Of course, some team always has an unexpectedly big PR in this race and Friday, it was Upper Dublin PA’s turn. A one-time US leader indoors and PA state champ, they hung with WWPN all the way, with anchor Mike Palmisano (photo below, John Nepolitan) sticking with Rosa like glue and having plenty left for a great kick finish. The 10:08.48 victory gave Pennsylvania three Penn DMR titles in a row.
Joe Rosa gave WWPN the lead after the 1200 leg, but his 3:07.4 was less than half a second up on Don Bosco NJ’s Rob Molke, with Upper Dublin’s Matt Lorenzo close behind at 3:08.6. On the 400 leg, Leonte Carroo gave Bosco the lead with his 50.3, just edging ahead of WWPN’s Sean Reed (50.6), while Upper Dublin drew closer on the fastest 400 leg of the race, 50.0 for Chris Melton. Then WWPN’s Tyler Corkedale and Upper Dublin’s Paul Reilly pretty much battled to a standoff, at 1:55.2 and 1:55.3, but gained five seconds on Bosco as it looked like a two-team race.
Jim Rosa led for more than three laps, but was never able to shake Palmisano. When it came time to kick, it was no contest as the senior gained 2.6 seconds in the last half lap.
“We felt we had a chance if we all had very good days,” said Palmisano. “We’ve had our minds on this race for a long time. All four of us ran cross-country (including 400 man Melton).”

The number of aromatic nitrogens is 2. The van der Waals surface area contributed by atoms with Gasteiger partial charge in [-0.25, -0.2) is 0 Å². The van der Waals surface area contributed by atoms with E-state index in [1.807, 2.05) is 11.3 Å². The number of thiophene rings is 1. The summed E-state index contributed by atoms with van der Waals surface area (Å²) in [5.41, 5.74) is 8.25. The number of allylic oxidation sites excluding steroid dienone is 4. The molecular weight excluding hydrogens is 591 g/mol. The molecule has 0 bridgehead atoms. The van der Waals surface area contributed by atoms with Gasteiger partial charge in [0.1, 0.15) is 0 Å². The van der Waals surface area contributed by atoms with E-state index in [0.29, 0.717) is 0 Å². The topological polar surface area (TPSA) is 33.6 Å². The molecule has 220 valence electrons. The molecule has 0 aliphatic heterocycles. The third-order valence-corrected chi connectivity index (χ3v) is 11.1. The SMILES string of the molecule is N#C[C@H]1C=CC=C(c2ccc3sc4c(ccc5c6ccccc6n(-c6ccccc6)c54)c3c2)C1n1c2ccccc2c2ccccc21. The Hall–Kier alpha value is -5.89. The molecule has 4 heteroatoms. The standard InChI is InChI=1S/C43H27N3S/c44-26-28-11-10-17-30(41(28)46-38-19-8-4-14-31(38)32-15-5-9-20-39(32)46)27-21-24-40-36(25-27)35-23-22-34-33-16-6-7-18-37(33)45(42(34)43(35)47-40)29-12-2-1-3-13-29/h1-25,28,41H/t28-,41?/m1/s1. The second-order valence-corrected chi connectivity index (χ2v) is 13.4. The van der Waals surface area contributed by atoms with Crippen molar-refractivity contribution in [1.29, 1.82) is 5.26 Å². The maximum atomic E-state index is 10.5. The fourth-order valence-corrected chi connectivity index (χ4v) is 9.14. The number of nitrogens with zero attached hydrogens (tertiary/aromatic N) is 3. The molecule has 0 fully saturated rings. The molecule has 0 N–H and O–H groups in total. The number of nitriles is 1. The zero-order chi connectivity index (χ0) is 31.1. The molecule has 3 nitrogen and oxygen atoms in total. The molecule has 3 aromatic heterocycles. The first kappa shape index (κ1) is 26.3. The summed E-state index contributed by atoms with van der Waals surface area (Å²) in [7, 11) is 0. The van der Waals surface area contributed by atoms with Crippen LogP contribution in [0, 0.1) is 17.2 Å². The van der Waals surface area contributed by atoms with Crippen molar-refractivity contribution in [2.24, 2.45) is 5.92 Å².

800 man Reilly added, “We knew we had a chance if we gave it our all,” and then said they key going in was what his teammate Lorenzo had to do. And what was that, the leadoff man was asked? “I had to lead off like I used to lead off,” he said with a smile.
On the other hand, there was a lot of disappointment in the WWPN camp. “We were capable of going faster, but we didn’t do it today,’’ said Joe Rosa. “Our first three legs could have all run faster and given Jim a bigger cushion, but we didn’t do it.”
Meanwhile, the subplot was Robby Andrews, and whether he could produce one of those legendary anchors that could get a team from the middle of the pack to the title – or at least extremely close. The 2-time indoor national record-setter – 1000 and 800 – had a solid start, let his pace lag a bit in the middle, then produced a 56.5 final lap to finish with a 4:06.2 and pick off several teams, finishing within 1.5 seconds of second place. The 10:12.78 was 18 seconds better than the team’s entry mark.